If you are a big fan of stories about the Tampa Bay Buccaneers, Lovie Smith, stories about coaching transitions, words, the first 100 days of anything, repeatedly comparing the U.S. presidency to an NFL head coaching job, Darrelle Revis, Lovie Smith’s family, NFL personnel moves, Lovie Smith’s feelings about his firing by the Chicago Bears, NFL coaches watching game film and Lovie Smith’s feelings about the Bucs’ new logo, have we got a story for you.
Scott Smith, the senior writer/editor for the Tampa Bay Buccaneers, has penned “The First 100 Days: An Exclusive Behind-the-Scenes Look at the Transformation of a Team During Lovie Smith’s First Hundred Days as Head Coach of the Tampa Bay Buccaneers.”
By my calculation, it is 31,064 words long.
To put that number into context, consider this:
— Ernest Hemingway’s “The Old Man and the Sea” was 27,000 words long.
— George Orwell’s “Animal Farm” was 29,966 words long.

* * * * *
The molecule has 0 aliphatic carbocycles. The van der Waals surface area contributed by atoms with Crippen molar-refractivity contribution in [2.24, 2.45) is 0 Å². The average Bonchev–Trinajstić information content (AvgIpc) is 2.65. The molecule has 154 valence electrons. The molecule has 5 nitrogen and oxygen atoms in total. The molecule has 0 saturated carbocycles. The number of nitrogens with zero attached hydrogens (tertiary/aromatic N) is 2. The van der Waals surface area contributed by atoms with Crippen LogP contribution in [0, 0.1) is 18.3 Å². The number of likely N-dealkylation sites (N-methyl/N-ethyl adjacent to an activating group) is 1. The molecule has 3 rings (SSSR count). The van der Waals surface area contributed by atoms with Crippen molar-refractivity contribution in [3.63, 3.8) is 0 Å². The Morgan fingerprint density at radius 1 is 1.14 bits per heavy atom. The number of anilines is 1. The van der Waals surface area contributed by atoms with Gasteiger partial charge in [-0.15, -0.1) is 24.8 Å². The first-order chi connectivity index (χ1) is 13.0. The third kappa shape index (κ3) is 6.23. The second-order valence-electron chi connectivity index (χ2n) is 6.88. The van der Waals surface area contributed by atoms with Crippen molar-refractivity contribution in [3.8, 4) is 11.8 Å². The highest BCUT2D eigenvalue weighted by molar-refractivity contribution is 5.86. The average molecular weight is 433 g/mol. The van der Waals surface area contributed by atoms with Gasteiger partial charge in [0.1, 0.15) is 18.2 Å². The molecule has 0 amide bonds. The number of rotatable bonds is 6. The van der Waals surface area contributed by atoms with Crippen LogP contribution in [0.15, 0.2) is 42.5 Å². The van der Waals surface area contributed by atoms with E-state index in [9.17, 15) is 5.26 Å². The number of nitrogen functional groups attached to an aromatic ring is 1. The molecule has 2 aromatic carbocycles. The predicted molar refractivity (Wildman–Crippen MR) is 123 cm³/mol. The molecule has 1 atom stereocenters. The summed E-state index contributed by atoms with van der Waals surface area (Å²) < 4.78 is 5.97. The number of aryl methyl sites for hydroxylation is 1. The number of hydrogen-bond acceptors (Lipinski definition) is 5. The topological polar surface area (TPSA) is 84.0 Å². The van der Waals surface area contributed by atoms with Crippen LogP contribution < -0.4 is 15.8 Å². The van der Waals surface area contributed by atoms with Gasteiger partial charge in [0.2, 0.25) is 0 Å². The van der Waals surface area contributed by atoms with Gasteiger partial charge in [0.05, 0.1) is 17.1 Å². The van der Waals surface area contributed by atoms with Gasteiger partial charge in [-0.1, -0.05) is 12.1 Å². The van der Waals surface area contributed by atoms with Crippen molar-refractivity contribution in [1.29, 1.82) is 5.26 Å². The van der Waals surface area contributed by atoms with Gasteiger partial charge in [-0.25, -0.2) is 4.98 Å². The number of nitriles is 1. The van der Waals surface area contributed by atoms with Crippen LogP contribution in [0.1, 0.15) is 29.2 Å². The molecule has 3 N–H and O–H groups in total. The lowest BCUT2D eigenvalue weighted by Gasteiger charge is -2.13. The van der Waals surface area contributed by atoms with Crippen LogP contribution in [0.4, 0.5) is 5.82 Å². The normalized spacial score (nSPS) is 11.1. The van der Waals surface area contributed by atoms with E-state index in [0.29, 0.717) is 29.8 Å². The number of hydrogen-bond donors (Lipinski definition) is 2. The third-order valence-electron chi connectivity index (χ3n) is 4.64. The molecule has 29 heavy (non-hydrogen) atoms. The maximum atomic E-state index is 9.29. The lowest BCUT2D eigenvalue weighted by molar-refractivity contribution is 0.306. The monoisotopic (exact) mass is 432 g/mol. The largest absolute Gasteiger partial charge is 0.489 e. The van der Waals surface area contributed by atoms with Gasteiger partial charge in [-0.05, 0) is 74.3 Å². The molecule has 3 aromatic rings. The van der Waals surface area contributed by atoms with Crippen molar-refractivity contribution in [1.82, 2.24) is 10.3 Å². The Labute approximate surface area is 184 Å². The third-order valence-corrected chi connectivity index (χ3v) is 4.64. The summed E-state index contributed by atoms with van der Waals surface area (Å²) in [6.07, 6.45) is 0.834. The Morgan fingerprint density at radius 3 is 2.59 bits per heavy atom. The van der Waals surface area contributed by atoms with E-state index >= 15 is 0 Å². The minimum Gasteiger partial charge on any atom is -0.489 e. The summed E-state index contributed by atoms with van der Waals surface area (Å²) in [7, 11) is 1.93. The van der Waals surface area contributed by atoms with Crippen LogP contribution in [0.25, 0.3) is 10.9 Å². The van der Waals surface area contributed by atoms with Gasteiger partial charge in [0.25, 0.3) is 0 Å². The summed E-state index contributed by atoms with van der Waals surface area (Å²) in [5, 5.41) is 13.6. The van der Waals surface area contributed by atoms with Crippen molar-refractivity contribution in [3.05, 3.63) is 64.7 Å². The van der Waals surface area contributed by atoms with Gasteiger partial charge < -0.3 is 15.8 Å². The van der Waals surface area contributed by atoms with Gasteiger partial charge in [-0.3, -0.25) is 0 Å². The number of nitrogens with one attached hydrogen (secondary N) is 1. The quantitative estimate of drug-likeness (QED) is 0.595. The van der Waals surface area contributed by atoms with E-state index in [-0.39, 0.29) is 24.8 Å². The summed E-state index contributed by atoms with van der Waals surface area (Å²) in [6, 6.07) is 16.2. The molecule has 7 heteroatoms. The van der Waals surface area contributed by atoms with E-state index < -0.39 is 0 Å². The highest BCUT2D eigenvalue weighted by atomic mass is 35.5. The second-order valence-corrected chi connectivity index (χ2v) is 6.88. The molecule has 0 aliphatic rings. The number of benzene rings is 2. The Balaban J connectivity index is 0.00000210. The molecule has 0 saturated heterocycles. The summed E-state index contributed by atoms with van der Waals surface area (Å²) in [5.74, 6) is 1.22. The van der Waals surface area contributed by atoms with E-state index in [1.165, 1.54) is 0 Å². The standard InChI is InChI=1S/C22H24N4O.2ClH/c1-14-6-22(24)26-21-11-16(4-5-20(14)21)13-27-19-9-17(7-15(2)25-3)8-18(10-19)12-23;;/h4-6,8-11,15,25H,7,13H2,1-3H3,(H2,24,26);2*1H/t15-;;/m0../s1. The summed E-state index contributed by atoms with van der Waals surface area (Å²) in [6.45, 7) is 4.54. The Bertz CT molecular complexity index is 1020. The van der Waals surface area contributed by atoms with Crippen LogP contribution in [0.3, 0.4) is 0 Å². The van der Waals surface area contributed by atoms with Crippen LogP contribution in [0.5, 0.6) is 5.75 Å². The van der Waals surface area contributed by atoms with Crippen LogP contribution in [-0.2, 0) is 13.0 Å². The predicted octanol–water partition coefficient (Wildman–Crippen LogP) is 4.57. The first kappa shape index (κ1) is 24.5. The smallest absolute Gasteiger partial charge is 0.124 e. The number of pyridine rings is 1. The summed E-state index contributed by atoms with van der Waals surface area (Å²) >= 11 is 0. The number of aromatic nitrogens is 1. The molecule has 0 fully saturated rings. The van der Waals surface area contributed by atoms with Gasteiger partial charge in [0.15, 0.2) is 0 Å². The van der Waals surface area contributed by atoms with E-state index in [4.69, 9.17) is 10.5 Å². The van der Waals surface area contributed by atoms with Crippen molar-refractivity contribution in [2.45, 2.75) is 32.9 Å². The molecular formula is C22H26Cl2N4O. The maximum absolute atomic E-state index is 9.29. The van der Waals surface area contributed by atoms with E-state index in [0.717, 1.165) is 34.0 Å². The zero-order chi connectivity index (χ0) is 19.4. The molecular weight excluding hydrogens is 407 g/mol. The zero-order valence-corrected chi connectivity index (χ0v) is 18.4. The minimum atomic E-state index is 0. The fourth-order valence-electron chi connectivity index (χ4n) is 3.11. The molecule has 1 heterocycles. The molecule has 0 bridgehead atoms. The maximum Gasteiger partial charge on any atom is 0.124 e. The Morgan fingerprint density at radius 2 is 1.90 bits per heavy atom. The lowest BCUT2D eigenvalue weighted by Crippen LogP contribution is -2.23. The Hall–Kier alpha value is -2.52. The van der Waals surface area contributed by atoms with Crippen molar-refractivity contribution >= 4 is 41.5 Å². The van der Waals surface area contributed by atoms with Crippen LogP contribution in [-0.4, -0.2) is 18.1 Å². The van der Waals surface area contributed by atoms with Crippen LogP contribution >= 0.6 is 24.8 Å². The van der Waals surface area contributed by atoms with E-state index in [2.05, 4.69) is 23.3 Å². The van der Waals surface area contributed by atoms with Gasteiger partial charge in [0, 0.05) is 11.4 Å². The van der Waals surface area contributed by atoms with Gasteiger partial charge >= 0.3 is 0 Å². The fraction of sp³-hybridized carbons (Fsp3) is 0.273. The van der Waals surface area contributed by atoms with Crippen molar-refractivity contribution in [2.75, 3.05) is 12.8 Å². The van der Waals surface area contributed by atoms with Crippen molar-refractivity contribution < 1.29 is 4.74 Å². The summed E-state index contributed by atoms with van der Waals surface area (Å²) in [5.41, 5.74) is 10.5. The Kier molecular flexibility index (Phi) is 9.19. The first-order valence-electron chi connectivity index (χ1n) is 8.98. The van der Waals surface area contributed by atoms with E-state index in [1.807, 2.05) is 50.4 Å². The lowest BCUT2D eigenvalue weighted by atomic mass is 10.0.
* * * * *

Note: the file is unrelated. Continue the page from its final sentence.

— Edith Wharton’s “Ethan Frome” was 30,191 words long.
— Were “The First 100 Days” a story in the dead-tree edition of The Washington Post, it would take up 15 pages, and that’s without ads (ha!) or photos or graphics. Add all those in there, and you’re looking at 20 pages or so. Wednesday’s A-section was 18 pages.
In all seriousness, it’s an ambitious effort. Smith got good access to Smith, and the minutiae involved with being an NFL coach — especially one who changes teams — is brought to life.
There’s just one problem: Except for extreme die-hards, no one is going to read a 31,064-word online story about Lovie Smith all the way through to the end. Deadspin offered a reward to anyone who could get through it and offer a coherent synopsis. Few took them up on it.
As Slate’s Farhad Manjoo pointed out last year, most site visitors read about 50 percent of a typical online story — around 2,000 pixels, on average — before clicking away. Scott and the Bucs would have better served their readers by rolling out one new chapter per day (there are 22 of them, which would have eaten up much of the dead period between the draft and training camp).
Scott’s story is exponentially longer than 2,000 pixels, and yet another sign that the current fetishism with #longform — this misguided belief that writing a long story automatically equals writing a good story, even if the writing, the subject or the presentation doesn’t merit such a brick of text — isn’t going anywhere.